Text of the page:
pageoneresults - 6:19 pm on May 20, 2010 (gmt 0)
For those who may be running into difficulty addressing cramming related charges on their phone bills, the LATimes published an article about this on 2009-08-12.
Bogus fees land on phone bills too easily
I've been informed by one person that was hit with cramming that AT&T responds to consumers letting them know that California Law prevents them from stopping the charges. Well, I find that hard to believe so I'm wanting to get a little more discussion going here on how the phone companies handle third party billing. According to the LA Times article above, once you call and complain about a charge on your phone bill, it is the providers responsibility to investigate.
Still, Diamond said AT&T won't hesitate to waive a questionable fee if an investigation shows that the fee wasn't authorized - which may indeed be the case but doesn't reflect Cohen's experience.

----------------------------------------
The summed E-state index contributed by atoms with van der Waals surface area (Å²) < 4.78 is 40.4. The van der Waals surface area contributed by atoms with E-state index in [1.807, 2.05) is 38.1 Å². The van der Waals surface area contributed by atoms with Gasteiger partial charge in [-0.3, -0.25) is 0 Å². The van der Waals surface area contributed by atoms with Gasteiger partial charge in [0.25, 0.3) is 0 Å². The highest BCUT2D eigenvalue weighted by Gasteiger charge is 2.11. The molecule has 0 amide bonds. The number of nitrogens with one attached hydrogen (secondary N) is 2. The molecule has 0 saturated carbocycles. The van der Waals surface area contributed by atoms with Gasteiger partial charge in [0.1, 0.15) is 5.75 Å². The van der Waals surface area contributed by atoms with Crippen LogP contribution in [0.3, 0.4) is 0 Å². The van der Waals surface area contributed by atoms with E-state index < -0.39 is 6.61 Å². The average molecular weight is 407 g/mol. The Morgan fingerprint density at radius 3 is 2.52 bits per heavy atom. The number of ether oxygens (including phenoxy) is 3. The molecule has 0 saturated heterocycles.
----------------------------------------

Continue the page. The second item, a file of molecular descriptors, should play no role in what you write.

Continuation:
It was mentioned that there are monetary incentives for phone companies to allow third party billing - and there are. They may be taking a piece of the action in the process. I wonder how much money they make from third party billing that is bogus?
If you've got charges on your bill that you know were not authorized, I'd fight tooth and nail with your phone carrier, let them take the onus, investigate, and refund your monies. Based on my research to date, the companies doing the cramming are the last ones to contact, they're going to give you the runaround and continually lie to you while additional charges appear on your bill. Or, you only get credited for a portion of the charges. It's really a nasty business and the PUC (Public Utilities Commission) need to step up to the plate and STOP it.